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Hong Kong high-speed rail

At HK$260 from Hong Kong to Guangzhou, express rail fares will cost more than earlier estimates

While critics raise concerns that travellers may seek cheaper alternatives, the government says the high-speed rail link will attract businesspeople and others seeking a faster and more comfortable journey

PUBLISHED : Monday, 15 January, 2018, 4:38pm
UPDATED : Tuesday, 16 January, 2018, 11:00am

Travellers from Hong Kong to Guangzhou on the high-speed rail link opening later this year will have to pay HK$260 (US$33) per trip under finalised fares that are much higher than original estimates.

The 48-minute journey from the city’s West Kowloon station to Guangzhou South will cost HK$50 more than the existing – although slower – cross-border “through-train” service from Hung Hom to Guangzhou East.

Fares from West Kowloon to Futian in Shenzhen, Shenzhen North and Humen in Dongguan city will be set at HK$80, HK$90, and HK$210 respectively.

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While opposition lawmakers raised concern that the fares were not competitive enough and commuters might find them too expensive, their pro-establishment counterparts, together with the government, countered that they were reasonable and would attract business travellers and those who valued time over money.

After meeting with China Railway Corporation officials in Beijing, Secretary for Transport and Housing Frank Chan Fan on Monday said both sides had decided on the fares for the Guangzhou-Shenzhen-Hong Kong Express Rail Link, the long-delayed and overbudget megaproject scheduled for completion in the third quarter.

The new fare structure is higher than the government’s previous projections, which were based partly on patronage forecasts.

After the Transport and Housing Bureau first estimated in 2009 that tickets to Shenzhen would cost HK$45 to HK$49, the figures were raised to HK$53-HK$57 in 2016. Over the same period, the estimated fare to Humen went up from HK$131 to HK$153, and to Guangzhou, from HK$180 to HK$210.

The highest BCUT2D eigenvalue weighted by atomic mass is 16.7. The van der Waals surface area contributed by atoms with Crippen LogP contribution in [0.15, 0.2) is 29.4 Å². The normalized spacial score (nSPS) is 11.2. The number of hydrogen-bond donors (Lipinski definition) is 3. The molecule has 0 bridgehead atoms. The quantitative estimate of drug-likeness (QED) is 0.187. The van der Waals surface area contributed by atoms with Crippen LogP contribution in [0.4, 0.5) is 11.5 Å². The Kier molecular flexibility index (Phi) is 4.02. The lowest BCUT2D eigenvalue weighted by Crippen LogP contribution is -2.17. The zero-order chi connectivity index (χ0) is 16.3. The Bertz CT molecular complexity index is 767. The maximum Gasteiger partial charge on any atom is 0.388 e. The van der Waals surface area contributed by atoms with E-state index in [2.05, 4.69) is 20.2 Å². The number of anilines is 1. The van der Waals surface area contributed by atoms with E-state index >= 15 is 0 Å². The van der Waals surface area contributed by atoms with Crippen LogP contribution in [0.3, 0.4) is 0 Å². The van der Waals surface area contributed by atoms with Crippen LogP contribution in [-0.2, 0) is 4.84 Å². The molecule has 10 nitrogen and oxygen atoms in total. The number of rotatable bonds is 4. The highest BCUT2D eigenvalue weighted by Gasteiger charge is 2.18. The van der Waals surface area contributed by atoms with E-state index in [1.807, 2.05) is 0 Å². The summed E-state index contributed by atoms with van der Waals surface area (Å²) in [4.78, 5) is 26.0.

The bureau did not respond on Monday to inquiries about the justification for the higher fares, insisting instead that they were “affordable for both Hong Kong and mainland passengers”.

“Compared with travelling to Guangzhou by through-train, which costs HK$210, the express rail is attractive because of speed, level of comfort and time,” Chan said.

The through-train currently takes two hours to get passengers from Hung Hom to Guangzhou East Station, in the heart of Tianhe business district.

A full journey on the express rail will take only 48 minutes from West Kowloon, but will end at Guangzhou South Station instead, which is further away from the city centre. However, the station is positioned as a hub for the region’s high-speed rail network, meaning travellers can hop on another train and continue their journey to almost anywhere in the country.

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Critics have long complained that it would be “misleading” to promote the express rail journey as being faster because most passengers would be headed for the city centre, which would require an additional commute.

Civic Party lawmaker Tanya Chan described the latest fares as “shocking”, while Democratic Party chairman Wu Chi-wai suggested that Hongkongers not living close to West Kowloon would seek cheaper options.

But tourism sector lawmaker Yiu Si-wing disagreed, arguing that Guangzhou was a huge city.

“Others may be heading to the so-called old districts of Yuexiu and Liwan, which are closer to Guangzhou [South] Station. So it is not fair to say Guanghzou South is always inconvenient,” he explained.

There would be 228 trains, or 114 pairs, running daily between Hong Kong and the four mainland stations on 130 “peak days” a year, the transport minister said. Only 30 pairs would go go to Guangzhou South and Humen in Dongguan, with the remaining 84 terminating at Futian or Shenzhen North.

Lawmaker Michael Tien Puk-sun, a former railway boss in Hong Kong, said this arrangement reflected the “real value” of the rail link.

“It is always estimated that 70 per cent of passengers head for Shenzhen only,” he pointed out, also describing fares to the mainland city that shares a border with Hong Kong as “extremely competitive”.

“At HK$80 to Futian, it may seem expensive compared to HK$40 using the MTR ... But if you take into account the one-hour time saving and translate it into money, then it is another story,” he said.

A bigger controversy dogging the HK$84.4 billion express rail link is the so-called co-location arrangement between Hong Kong and Beijing that would allow mainland officers to enforce mainland laws at part of the West Kowloon terminal leased to them.

While the government says it will enhance passenger flow, critics see it as harmful to the “one country, two systems” principle, under which Hong Kong enjoys a high degree of autonomy.